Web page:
Over 19 million single people in the UK cannot be wrong! But the study by pro age beauty company, Studio10, suggests there is a cultural paradox at play.
Modern day single life is now a lifestyle choice rather than a life-stage, as often depicted by popular culture, with as many as (56 per cent) consciously choosing to remain single and focus on other priorities over finding a partner. Yet the research from Studio10’s Singled Out study reveals that many singles (63 per cent) don’t feel fairly represented in society.
On the shelf. Spinster. Old maid or Lone wolf? Being single still, especially if you are female, gets a bum rap.
Single women, it appears, are happy to live their lives and are tired of being viewed through the lens of outdated and stereotypical narratives. Here are some of the findings from the Singled Out study.
“We don’t need to be mothers or married to be complete” – Jennifer Anniston
The report clearly demonstrates that although singled out as ‘less than’ single women (77 per cent) were happy with being single or if they didn’t choose it were embracing it.
Indeed, over two thirds (67 per cent) of 45+ women consider themselves to be in their prime of life and (84 per cent) felt that they do not define themselves by age suggesting a glow up, not a power down, attitude in the middle years.
The five words which our respondents chose as being most closely associated with single people like themselves are ‘independent, responsible, happy, resilient, and strong-willed’.
“It took a long time. But I’m happy being single. I call it self-partnered.” Emma Watson
Our research showed that being single in status could well be cause for celebration. Single people have a positive outlook about things, women more so than men, with over half feeling positive about the future as well as being excited, confident, hopeful, or optimistic.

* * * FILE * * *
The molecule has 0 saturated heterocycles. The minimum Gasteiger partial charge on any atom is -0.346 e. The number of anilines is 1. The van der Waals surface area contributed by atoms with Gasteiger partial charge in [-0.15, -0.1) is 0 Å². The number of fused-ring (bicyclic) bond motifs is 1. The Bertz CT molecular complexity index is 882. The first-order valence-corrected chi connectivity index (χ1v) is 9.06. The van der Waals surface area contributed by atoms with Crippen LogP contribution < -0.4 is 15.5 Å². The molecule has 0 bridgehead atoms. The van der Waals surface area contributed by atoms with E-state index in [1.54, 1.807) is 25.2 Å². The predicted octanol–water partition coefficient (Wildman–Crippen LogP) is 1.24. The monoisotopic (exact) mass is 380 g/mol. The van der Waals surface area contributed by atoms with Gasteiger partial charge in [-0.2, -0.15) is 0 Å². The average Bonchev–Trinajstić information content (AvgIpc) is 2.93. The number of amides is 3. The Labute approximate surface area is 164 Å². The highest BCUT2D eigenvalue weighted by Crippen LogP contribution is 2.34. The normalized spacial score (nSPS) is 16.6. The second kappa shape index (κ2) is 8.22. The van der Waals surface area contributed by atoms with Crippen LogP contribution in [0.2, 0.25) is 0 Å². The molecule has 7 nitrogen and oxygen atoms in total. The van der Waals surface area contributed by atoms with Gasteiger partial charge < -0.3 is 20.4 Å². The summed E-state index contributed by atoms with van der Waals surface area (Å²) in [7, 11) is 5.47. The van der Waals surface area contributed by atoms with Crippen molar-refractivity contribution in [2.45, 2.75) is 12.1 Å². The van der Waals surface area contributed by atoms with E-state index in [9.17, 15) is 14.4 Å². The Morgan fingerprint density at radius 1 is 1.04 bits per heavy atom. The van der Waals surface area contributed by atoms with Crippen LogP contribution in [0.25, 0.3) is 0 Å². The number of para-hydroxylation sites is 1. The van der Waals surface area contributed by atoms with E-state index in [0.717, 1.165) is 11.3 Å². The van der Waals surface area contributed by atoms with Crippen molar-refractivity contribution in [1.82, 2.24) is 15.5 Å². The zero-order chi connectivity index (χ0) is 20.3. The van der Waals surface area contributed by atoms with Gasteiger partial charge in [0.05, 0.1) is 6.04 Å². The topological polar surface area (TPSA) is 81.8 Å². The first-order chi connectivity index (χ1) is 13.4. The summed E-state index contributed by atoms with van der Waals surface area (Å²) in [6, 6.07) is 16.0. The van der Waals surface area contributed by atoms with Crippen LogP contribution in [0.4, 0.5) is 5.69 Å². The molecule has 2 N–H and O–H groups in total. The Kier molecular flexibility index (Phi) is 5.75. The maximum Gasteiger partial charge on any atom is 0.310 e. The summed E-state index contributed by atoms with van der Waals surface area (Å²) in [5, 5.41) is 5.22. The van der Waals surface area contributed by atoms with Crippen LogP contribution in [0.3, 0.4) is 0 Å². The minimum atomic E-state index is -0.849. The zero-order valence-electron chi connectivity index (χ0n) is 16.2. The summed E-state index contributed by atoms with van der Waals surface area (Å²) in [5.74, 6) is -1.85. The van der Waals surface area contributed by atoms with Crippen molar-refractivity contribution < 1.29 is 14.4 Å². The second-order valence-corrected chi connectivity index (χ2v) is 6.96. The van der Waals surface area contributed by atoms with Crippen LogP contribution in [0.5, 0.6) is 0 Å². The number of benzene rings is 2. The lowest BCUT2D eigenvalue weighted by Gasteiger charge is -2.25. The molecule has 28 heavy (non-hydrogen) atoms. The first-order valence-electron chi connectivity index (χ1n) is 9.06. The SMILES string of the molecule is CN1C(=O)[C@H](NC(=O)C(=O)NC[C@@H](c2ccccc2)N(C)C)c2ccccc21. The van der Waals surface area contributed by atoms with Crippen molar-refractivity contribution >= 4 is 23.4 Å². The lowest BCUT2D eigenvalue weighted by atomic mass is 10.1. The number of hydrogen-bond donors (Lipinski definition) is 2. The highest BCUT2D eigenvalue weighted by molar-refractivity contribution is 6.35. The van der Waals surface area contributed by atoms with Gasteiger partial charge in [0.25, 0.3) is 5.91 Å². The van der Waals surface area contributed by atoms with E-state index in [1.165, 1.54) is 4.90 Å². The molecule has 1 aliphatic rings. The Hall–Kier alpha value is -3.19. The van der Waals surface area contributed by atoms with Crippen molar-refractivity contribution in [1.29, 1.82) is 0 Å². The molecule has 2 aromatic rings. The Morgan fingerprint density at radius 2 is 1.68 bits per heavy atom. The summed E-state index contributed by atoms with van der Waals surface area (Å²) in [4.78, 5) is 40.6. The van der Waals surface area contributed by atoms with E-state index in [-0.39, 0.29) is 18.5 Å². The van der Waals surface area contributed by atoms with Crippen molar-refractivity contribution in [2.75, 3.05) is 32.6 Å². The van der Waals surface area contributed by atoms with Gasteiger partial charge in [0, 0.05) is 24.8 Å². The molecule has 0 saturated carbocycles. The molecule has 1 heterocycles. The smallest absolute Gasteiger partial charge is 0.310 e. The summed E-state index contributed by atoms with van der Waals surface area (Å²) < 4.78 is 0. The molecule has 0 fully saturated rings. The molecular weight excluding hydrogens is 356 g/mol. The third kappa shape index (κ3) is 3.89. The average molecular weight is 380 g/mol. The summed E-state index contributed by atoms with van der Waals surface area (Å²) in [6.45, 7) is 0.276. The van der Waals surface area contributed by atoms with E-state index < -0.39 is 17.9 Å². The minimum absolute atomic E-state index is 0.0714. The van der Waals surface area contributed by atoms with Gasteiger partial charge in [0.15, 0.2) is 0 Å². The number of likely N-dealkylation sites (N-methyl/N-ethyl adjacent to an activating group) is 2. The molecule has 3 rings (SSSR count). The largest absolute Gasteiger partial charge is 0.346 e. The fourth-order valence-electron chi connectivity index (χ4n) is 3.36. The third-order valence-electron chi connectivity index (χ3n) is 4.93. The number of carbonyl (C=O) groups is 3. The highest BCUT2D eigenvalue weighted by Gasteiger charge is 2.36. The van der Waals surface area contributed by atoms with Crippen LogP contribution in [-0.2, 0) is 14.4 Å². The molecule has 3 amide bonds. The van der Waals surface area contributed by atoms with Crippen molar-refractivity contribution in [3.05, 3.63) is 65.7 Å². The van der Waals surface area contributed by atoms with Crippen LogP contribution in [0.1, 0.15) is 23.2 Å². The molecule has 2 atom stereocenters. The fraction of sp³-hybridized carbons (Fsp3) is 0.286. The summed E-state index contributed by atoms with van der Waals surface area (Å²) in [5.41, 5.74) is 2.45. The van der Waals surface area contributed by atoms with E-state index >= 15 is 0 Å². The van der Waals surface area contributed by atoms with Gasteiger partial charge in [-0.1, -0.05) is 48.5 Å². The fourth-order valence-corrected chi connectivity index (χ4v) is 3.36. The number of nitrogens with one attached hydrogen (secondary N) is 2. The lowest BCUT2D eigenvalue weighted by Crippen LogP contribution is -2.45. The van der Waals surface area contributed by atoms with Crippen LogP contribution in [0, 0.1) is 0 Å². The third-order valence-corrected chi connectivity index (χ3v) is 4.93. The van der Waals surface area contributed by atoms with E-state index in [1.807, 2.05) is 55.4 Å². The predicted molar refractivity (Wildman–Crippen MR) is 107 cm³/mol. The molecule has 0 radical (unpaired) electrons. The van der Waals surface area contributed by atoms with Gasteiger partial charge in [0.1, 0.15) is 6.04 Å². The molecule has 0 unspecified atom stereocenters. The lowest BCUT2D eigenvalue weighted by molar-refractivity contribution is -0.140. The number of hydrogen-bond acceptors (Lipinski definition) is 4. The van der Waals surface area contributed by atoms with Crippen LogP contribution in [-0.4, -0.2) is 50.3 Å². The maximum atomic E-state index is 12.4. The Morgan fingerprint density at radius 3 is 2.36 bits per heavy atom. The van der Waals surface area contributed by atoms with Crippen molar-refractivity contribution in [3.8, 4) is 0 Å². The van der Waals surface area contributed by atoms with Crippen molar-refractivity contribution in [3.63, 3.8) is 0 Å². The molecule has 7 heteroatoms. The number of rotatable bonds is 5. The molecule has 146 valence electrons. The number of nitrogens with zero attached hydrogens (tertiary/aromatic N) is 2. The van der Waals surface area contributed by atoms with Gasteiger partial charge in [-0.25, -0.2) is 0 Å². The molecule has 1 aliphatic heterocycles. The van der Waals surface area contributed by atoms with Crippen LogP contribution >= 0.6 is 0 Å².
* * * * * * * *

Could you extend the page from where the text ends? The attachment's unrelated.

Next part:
For women 45+ the findings suggested that rather than a rollercoaster ride into lonely old age the middle years, for many, represent a time of change and reflection.
In fact, statistically (62 per cent) women file for divorce more than men and this is rising to new records in the 50+ cohort. Financial independence, a larger network of friends and lack of emotional and domestic benefits mean that single life or ‘living apart together’ is increasingly appealing.
“The research brings to light a revolution in the making. Single women have had it with being singled out and viewed through the lens of outdated and stereotypical narratives.
It seems there are just so many benefits to living life on your terms, whether you have a love interest or not, after the battle ground years of your 30s and 40s. Don’t feel sad for women striding out on their own, they are experienced, look amazing and are to be celebrated!” Grace Fodor, Founder Studio10
Single women, in particular, are healthier, happier and up for adventure. More than ever before they are running the world with discretionary spending power and are living life on their terms.
The report strongly suggests that being single is a positive lifestyle choice and not a universal life stage. Patronise them at your peril and remember they are independent not incomplete.
Pictured top: Grace Fodor, Founder of Studio10 who commissioned the Singled-Out Survey